That irony is on full display throughout eight of the DVDs in a new collection of induction ceremony performances released by Time Life and the Rock Hall this month. (A ninth disc features highlights from the 1995 Concert for the Rock and Roll Hall of Fame held in Cleveland.) Despite white tablecloth banquet tables and austere surroundings, great music frequently prevails.

The “Rock Hall Live” discs each run between 75 and 90 minutes and have a loose theme of soul, punk or ‘50s pioneers and the performances span the first ceremony in 1986 to this year’s Metallica induction. The performances tend to fall in two camps.

The early ceremonies were all-star celebrations of the inductees’ songbooks shot with on a couple video camera. Through fly-on-the-wall footage we see Jerry Lee Lewis and Chuck Berry swap verses on “Roll Over Beethoven” and Little Richard rejoice through “I Can’t Turn You Loose” as Jagger, Bob Dylan, members of the Beatles, Beach Boys and other rock royalty stand shoulder to shoulder, holding mics and strumming instruments. It’s fun to play spot the artist during these early presentations. Sometimes the results are shocking, as when Stevie Ray Vaughan appears – playing a Les Paul, no less – during “Beethoven.”

As the ceremonies grew in stature, the performances were better preserved and choreographed. The past 15 years of inductions play like one massive VH1 special, makes sense as these events have been a spring broadcast staple on that channel for better than a decade. Although the production is smoother, the spontaneity is retained when Jimmy Page casually strolls onstage to join Jeff Beck on “Beck’s Bolero” and Queen jam with the Foo Fighters on “Tie Your Mother Down.”

With are more than 100 performances across the nine discs, some unevenness is expected. Some this is because of the health of the performers. These discs capture some of the final appearances by The Band’s Rick Danko, Ruth Brown, Lynyrd Skynyrd’s Billy Powell and Johnny Cash. Brown and Powell are fine, but Danko and Cash labor through their sets. Sometimes the pairings misfire, as on Bruce Springsteen and Axl Rose’s duet through “Come Together.”

These missteps are minimized by the tight pacing of each disc, which moves from artist to artist like a well-paced soundtrack, with occasional snippets of introduction and induction speeches. (Complete version of selected speeches are available as bonus features.)  Despite the loose themes, each disc boasts a variety of guitar heroes, singer/songwriters, tributes and hits.

The best moments come when the performers reach beyond the formal atmosphere, like when Patti Smith spits onstage, or two kids bum rush the stage to help Green Day commemorate the Ramones. There is an impressive display of solos from guitar heroes Beck, Page, Eric Clapton, Buddy Guy, B.B. King, Joe Perry, Carlos Santana, Peter Green, and Kirk Hammett, but the greatest six-string moment is Prince’s searing tribute to George Harrison on “While My Guitar Gently Weeps.” Anchored by Tom Petty, Jeff Lynne and Harrison’s son Dhani, the immaculately tailored Prince soars on an jaw-dropping solo that is long on both melody and style.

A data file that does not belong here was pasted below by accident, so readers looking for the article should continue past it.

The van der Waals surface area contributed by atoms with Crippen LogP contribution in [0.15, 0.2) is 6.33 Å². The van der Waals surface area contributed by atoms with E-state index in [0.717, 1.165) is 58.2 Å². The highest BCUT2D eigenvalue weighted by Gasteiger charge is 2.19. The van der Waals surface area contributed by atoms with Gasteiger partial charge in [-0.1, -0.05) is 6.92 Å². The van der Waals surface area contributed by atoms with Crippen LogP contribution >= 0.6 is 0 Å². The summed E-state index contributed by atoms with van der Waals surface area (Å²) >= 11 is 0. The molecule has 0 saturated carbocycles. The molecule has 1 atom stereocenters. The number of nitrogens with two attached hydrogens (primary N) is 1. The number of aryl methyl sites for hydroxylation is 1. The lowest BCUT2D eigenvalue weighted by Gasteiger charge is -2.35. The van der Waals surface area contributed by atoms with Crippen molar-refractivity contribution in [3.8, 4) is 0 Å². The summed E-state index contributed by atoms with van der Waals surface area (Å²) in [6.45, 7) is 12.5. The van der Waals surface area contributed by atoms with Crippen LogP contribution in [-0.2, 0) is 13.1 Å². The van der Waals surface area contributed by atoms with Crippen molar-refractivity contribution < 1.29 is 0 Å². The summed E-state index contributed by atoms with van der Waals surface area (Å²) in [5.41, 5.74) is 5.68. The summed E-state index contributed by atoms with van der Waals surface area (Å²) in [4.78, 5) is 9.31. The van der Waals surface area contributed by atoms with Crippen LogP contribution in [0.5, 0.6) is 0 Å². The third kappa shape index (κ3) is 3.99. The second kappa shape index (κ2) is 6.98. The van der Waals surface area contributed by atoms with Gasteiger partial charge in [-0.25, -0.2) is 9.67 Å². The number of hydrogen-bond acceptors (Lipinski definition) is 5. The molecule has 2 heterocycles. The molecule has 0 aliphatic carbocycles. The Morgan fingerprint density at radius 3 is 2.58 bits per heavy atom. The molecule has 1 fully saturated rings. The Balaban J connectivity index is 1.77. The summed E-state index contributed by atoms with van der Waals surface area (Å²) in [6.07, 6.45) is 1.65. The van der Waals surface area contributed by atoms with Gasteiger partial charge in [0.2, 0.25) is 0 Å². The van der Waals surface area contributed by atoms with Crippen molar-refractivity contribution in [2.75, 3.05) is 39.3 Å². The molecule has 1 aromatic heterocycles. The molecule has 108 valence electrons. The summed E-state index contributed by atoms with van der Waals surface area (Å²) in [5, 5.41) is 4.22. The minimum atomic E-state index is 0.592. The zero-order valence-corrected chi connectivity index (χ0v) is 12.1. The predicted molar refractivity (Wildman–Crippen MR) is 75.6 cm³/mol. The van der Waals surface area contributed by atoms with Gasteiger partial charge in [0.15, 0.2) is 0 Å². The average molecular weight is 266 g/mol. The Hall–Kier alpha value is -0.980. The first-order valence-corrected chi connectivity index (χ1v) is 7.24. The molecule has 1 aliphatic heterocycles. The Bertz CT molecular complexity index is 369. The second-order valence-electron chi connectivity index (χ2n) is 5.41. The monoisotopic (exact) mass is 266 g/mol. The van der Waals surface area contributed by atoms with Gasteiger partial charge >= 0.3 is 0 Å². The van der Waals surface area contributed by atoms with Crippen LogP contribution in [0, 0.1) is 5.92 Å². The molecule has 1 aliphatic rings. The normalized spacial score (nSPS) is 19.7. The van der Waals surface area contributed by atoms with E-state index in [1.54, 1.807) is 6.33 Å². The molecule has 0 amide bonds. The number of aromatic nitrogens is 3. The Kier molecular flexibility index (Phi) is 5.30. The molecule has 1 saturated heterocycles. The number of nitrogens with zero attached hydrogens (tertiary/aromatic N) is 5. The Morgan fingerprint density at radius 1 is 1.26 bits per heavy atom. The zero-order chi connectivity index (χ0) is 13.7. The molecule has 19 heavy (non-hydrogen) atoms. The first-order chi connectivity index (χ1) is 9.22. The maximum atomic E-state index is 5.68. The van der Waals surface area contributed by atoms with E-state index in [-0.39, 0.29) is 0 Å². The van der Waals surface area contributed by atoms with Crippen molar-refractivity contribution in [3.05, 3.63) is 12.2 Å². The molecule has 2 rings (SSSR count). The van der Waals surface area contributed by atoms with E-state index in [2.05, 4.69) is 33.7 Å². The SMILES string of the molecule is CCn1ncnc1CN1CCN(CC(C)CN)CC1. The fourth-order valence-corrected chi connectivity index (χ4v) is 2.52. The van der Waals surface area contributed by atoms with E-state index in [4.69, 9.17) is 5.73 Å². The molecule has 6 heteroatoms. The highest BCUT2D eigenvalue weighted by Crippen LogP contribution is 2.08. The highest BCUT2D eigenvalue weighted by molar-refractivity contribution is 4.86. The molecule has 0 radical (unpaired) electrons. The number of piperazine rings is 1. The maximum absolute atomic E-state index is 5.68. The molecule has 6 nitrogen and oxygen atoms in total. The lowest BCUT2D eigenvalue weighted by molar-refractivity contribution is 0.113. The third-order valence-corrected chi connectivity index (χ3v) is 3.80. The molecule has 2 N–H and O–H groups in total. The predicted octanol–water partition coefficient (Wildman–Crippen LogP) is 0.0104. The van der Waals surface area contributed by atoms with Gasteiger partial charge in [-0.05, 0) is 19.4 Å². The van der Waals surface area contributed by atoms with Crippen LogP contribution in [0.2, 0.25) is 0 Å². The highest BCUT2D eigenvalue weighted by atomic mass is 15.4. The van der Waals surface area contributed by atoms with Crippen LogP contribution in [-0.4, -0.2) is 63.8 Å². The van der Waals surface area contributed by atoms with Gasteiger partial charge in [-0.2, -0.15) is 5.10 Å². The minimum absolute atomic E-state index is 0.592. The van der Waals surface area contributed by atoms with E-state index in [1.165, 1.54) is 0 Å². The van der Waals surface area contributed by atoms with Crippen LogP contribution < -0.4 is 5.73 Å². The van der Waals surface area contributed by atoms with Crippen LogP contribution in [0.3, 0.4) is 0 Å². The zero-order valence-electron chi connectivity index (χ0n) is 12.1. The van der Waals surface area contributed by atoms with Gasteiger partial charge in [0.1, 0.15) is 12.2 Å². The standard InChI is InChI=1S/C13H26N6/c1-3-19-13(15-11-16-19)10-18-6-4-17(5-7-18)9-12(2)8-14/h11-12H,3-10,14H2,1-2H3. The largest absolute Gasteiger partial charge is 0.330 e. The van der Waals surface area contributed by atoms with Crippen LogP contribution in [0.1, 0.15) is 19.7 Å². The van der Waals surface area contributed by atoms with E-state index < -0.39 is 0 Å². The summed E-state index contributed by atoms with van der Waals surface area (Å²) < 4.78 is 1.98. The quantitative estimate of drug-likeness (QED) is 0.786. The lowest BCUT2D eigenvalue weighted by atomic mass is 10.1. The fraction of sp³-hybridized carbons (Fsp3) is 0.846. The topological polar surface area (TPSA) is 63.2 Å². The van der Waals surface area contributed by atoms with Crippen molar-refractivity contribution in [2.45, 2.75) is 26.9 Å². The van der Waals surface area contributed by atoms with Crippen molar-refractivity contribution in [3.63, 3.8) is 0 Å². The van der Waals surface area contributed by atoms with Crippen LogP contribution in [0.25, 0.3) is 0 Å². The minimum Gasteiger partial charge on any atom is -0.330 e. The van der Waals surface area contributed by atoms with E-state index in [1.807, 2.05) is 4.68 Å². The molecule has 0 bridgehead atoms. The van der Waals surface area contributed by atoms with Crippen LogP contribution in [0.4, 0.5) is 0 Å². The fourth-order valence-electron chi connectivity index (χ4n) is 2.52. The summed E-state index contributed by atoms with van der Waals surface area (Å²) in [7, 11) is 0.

Each disc contains about a several bonus features, which highlight backstage moments like watching Steven Tyler and Joe Perry induct Led Zeppelin from the wings of the stage with the band (and Willie Nelson!). It’s fun to watch Robbie Robertson, Bruce Springsteen and John Fogerty work out “Green River” and to eavesdrop on Hammett and Perry talk about guitars, but one viewing is probably enough.

One downside to this set is the packaging and sequencing. Each disc is housed in its own separate, full-sized case. This takes up a lot of shelf space. It would have been nice if they all came bundled in one compact, cardboard and plastic unit like seasons of TV shows.

The greater inconvenience is the sequencing. Cream’s three-song reunion from 1993 is spread across three discs. Ditto for the Doors’ 1993 set with Pearl Jam’s Eddie Vedder (three songs over three discs) and Bruce Springsteen’s E Street revival from 1999 (four songs on four discs). Culling the best moments is understandable, but it would have been great to get the multi-song sets in one place. It is also puzzling that less than two hours of the six-hour Concert for the Rock and Roll Hall of Fame are included.